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Thursday, February 24, 2005
 
Stats that Shape a Poker Tournament*
Number of Players Entered: 32

Cost of Tournament Buy-in: $30

Amount of Chips that Equaled: 250

Frequency the Blinds were Increased: every 30 minutes

Number of Hands I Played: 21 (five from the Big Blind)

Number of Hands I Won: 8.5 (40% of those played)

Percentage of Hands I Would Estimate that I Folded Throughout the Tournament: about 60%

Number of Hands I Went All-in On: one (the last)

Position in Which I Finished: eighth (tied, technically)

Payout for First Place: $500

Payout for Sixth Place: $30

Payout for Eighth Place: $0

Really, I feel pretty good about how things went. I got fairly decent cards most of the night. The best hand I saw was ace-king (off-suit), and I lost. Most of the hands I played were aces and kings with (much) lower number cards. The first hand I won was a queen-two (from the Big Blind). Once, I won with a suited nine-ten (Small Blind).

The only hand I regret was the final hand. I had a pair of nines, and I was the Small Blind. I felt good enough to call the bet to see the flop, which was two lower cards and a queen. I checked, but the Big Blind bet 300 chips. The table folded around to me. I only had about 340 chips and a pocket pair, with one over-card on the table. So, I took a risk and called the 300 bet, praying for a generous draw . . . or that the Big Blind (who was flush with chips) was trying to bluff and bully us. The Turn wasn’t a nine, either, but I went “All-in” with my 40-or-so chips. The last card also wasn’t a nine. And the Big Blind had the queen.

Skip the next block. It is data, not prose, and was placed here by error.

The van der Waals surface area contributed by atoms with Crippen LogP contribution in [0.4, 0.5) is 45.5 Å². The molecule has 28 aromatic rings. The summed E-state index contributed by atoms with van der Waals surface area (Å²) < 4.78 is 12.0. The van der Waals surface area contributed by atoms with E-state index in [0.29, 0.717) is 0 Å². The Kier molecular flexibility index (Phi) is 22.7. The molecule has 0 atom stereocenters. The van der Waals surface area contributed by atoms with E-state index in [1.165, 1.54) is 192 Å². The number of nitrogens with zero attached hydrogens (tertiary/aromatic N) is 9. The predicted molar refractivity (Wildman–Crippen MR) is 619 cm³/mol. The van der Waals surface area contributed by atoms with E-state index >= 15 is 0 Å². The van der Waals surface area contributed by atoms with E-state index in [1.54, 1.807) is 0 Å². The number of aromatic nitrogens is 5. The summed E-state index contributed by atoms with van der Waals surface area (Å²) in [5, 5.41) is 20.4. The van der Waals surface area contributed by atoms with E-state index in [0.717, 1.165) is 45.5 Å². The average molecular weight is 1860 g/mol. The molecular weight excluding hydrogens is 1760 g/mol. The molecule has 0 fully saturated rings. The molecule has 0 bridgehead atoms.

I think the painful thing was that I was almost out of the blinds. I could’ve played for free for a few hands (at the final table, no less) and coasted into the money. Because in the next three or four hands, the field was cut in half. Still, I predicted I’d finish somewhere in the middle of the field, but I lasted longer than several stronger players I know (coughcoughgloryholecough). Could’ve been the cards, but I think I might have played better than my usual.


* This post parallels that of the ‘Poo, whose tournament experience earlier this year I learned something from. Well, that and the e-mail she graciously sent with additional tips (all of which came in handy). Thanks, ‘Poo.